Facebook was built to connect people with whomever—and later, whatever—they wanted. However, recently Facebook has accumulated “far too much information for any one person to consume.” Seas of stories have overwhelmed users, as a feed full of actual news has inundated genuine conversations. Since their feeds had become so crowded, “people had started to share less about their own lives,” as well as spend less time on the platform overall. This led to missing important posts in the depths of the news feed.
To deal with this conundrum, Facebook has changed its algorithm in hopes of making each user’s news feed the “subjective, personal and unique” experience it should be. Facebook tweaks its algorithm constantly, yet not many changes are as significant and impactful as this one.
Like the previous algorithm, the new algorithm ranks the importance of each post. While this rating was previously closely dependent upon the number of likes, views and shares, posts will now also be ranked based on their category. Posts by friends and family will now appear first, as these are expected to be the most important for individuals hoping to keep in touch with those they care about the most. Information such as news will take second priority, while entertainment such as amusing videos, photos and articles will be emphasized the least. These story rankings are of course customized to each user to ensure that each profile has a distinct Facebook experience.
With this change, Facebook has again clearly outlined its values of fostering authentic communication, customizing each experience and constantly improving. The new algorithm will be more fine-tuned to the actions of the user—what most resonates with a user is what they will engage with, which will inform what they will see more of moving forward.
If you were enjoying your news feed as it was, you can find a way around many of these changes. For example, you can choose the “see first” option on pages and friends to have them appear at the top of your news feed. You can also choose to get notifications for specific posts of a page or friend to stay up to date. Similarly, if you would prefer to see less activity from certain friends or pages, merely unfollow them to hide them from your news feed. For a quick one-stop shop to manage your news feed, go to “News Feed Preferences” to manage all of your settings.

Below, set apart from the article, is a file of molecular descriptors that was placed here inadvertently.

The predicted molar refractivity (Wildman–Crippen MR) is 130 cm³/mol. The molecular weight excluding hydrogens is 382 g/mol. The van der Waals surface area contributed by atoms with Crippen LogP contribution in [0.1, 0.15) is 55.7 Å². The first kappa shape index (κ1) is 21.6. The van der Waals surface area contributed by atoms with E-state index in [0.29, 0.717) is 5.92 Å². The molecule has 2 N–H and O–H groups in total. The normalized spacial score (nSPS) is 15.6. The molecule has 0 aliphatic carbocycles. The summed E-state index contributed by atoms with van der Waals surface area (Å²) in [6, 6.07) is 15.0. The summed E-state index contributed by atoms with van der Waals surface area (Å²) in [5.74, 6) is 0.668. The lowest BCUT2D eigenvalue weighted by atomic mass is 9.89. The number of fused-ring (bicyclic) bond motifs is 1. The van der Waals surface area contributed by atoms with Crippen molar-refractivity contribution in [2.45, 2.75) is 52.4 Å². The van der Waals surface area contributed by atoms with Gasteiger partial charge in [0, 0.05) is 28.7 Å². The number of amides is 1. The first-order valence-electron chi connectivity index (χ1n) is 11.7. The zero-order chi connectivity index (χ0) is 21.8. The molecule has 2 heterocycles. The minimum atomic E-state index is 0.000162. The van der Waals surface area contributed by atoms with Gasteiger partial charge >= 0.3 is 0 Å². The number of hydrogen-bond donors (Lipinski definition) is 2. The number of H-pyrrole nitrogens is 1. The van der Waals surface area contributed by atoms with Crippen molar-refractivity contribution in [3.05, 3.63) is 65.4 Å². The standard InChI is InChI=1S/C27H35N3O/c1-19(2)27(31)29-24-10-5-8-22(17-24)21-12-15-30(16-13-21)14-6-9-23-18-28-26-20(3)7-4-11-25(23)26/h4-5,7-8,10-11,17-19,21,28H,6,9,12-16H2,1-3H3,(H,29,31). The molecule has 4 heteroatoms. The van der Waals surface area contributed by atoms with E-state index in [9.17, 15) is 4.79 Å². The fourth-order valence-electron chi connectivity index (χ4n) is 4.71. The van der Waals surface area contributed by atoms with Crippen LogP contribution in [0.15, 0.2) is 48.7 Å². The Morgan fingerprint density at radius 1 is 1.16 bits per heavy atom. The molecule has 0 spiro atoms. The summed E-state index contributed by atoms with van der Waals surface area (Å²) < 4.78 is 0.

If you’re a marketer, there’s no use in pinching yourself. This is not a dream—although some media sources have labeled the change a “nightmare.” Since friends that the user often engages with are prioritized, branded content takes a backseat. Many companies rely heavily on Facebook traffic to market themselves and to increase awareness. This may soon change, however, as their content will not be as visible in user news feeds, leading to “less traffic to content sites.” Consequently, brands that still desire prominent posts will need to spend on paid Facebook marketing, costs for which will likely increase due to it being one of the only ways to make branded posts seen.
Since Facebook is now more of a pay-to-play platform for marketers and advertisers, brands will need to be more creative to maintain followers on their pages. Posts will need to be more original, attention-grabbing and interactive. Content should deliver quality over quantity, as posts should be more varied and add value to each user’s Facebook experience. This may be good news for users who have grown tired of classic marketing posts, as brands are now being challenged to join a new wave of creativity.
Essentially, the Facebook algorithm change will promote more genuine, meaningful engagement. Posts will be ranked based on value “as opposed to just click-through rates and quantity of clicks.” While positive for Facebook users by supporting more authentic connections, the algorithm will push marketers to spread their messages via more money, or else adapt their strategies to work around it.
This post was written by Renegade intern Katalina Bock. You can follow her on Instagram @katalinabock.